McKINNONV. THE REED CASE.
D. Pennsylvania. July 25, 1889.)
SEAMEN-WAGES-ASSAULT BY MATE.
An assault and battery, committed by the mate upon a seaman, without cause, justified the latter in leaving the vessel before the expiration of the voyage for which he signed articles. The vessel is not liable to such seaman for wages, board, medical services, and railroad fare, after invitation by the master, in good faUll, to return to the vessel, and an offer to stand between him and harm.
In Admiralty. Libel for wages. Clark Olds, for libelant. J. Ross Thompson, for respondent.
J. A careful consideration of this case has brought me to the following conclusions: 1. The assault and battery which the mate committed upon the libelant justified the latter in leaving the schooner, and he is justly entitled to his wages up to and inclusive of the day on which he quit the vessel. 2. But the master of the schooner, in good faith, as it appears to me, having invited the libelant to return to the vessel, and complete the voyage, and, as testified to by Mrs. Fish, having assured the libelant that he would stand between him and harm, and would put him on the master's watch, the libelant, refusing to return, could not claim wages for the rest of the voyage, or put the schooner to the expense of his trip home by rail. 3. The evidence is that the master invited the libelant to return to the vessel the next day after he quit her, and therefore I do not see that the schooner can be held for his board while at Escanaba. Nor is the bill for medical services satisfactorily proved, were it otherwise allowable. Let a decree be drawn in favor of the libelant for $28, with interest from August 6, 1887, and costs.
BROWNING V. REED.
REMOVAL OF CAUSEs-TIME OF ApPLICATION.
Under act Congo March 3. 1887, as corrected by act Aug. 13, 1888. requiring an application for removal from state to federal court to be made at or before the time the defendant "I> required by the laws of the state or rule of the state court in which the suit is brought to answer or plead," where, on the third day of the term. defendant is ruled to answer, and files a plea in abatement on the next day, which is overruled on demurrer on the sixth day, a petition for removal, not filed until the seventh day, is too late. even if the plea in abatement suspended the rule to answer, as such rule became operative on the overruling of the plea.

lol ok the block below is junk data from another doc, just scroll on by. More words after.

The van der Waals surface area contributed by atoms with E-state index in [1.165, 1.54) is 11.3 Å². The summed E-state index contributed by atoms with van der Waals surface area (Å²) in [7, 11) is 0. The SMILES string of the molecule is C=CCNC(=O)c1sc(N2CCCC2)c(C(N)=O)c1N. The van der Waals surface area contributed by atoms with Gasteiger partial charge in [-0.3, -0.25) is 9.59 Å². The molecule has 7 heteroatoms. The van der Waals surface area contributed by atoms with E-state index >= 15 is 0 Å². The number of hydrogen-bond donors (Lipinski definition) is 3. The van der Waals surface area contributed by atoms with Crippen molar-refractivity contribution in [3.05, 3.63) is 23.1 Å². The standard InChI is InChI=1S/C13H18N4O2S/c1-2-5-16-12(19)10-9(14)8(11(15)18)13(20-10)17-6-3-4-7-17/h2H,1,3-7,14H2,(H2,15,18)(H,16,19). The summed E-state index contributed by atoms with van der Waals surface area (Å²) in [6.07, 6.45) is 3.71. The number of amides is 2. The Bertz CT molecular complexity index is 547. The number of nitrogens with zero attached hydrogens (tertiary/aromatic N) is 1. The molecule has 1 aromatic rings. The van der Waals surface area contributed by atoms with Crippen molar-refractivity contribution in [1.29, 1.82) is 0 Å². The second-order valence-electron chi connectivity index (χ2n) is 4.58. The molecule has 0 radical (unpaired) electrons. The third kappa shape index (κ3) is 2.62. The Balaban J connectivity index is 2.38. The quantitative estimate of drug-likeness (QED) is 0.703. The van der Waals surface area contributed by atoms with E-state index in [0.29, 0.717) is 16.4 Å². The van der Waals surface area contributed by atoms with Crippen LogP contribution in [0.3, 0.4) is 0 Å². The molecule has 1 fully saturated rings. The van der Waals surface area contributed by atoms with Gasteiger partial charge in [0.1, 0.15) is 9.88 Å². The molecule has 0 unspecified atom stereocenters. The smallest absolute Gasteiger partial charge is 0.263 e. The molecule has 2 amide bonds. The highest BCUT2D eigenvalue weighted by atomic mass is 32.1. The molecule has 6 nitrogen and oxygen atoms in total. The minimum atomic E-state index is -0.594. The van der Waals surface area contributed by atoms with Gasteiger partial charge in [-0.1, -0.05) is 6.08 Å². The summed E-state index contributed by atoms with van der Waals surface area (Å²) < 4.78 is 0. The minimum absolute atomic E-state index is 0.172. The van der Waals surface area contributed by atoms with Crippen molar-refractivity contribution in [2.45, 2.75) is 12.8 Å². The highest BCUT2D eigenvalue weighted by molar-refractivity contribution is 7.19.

At Law. On motion to remand. Friedly &- ailes, for plaintiff. Dnnn &- Dunn and J. W. Bnskirk, for defendant.
\VOODS, J. This case comes from the Lawrence circuit court, and the motion to remand is made upon the ground that the petition for removal was not presented in time. The record shows that the defE'lldant was duly served with process in the customary form, and on the return-day appeared specially, and moved the eOl1rt to set aside the summons and return. On the next day-being the third day of the term-the court overruled this motion, and ruled the defendant to answer. On the next day the defendant filed a plea in abatement, to which on the next day the plaintiff demurred, and on the next day this demurrer was sustained. This was on Saturday, the sixth day of the term; and on Monday, the seventh day, the petition for removal was presented. The rule to answer, as entered on the third day of the term, required an answer on the next day, and on that day the application for removal ought to have been presented, unless the filing of the plea in abatement operated to extend the time. or not a plea in abatement has such effect, it is not necessary in this case to decide. If so, it must be upon the theory that, in respect to the time when a removal can be had, the plea suspends the operation of the rule to answer; and, conceding, but not deciding, this to be so, nevertheless, when the plea was overruled on the sixth day of the term, the rule to answer became at once again operative, and, if a removal was desired, it should have been then applied for, and the delay until the next day of the term was, I think, fatal to the right. By the act of March 3, 1887, as corrected by the act of August 13, 1888, the application must be made at or before the time the defendant" is required by the laws of the state or rule of the state court in which the suit is brought to answer or plead to the declaration or complaint of the plaintiff." The conclusion reached seems to be supported by the decision of Judge BLODGETT in Kaitel v. Wylie, 38 Fed. Rep. 865. See, also, Dixon v. Telegraph Co., Id. 377, and Hurd v. Gere, Id. 537. For the statutes of Indiana in respect to the subject, reference is made to McKeen v. Ives, 35 Fed. Rep. 801. The motion is therefore sustained. v.39F.no.13-40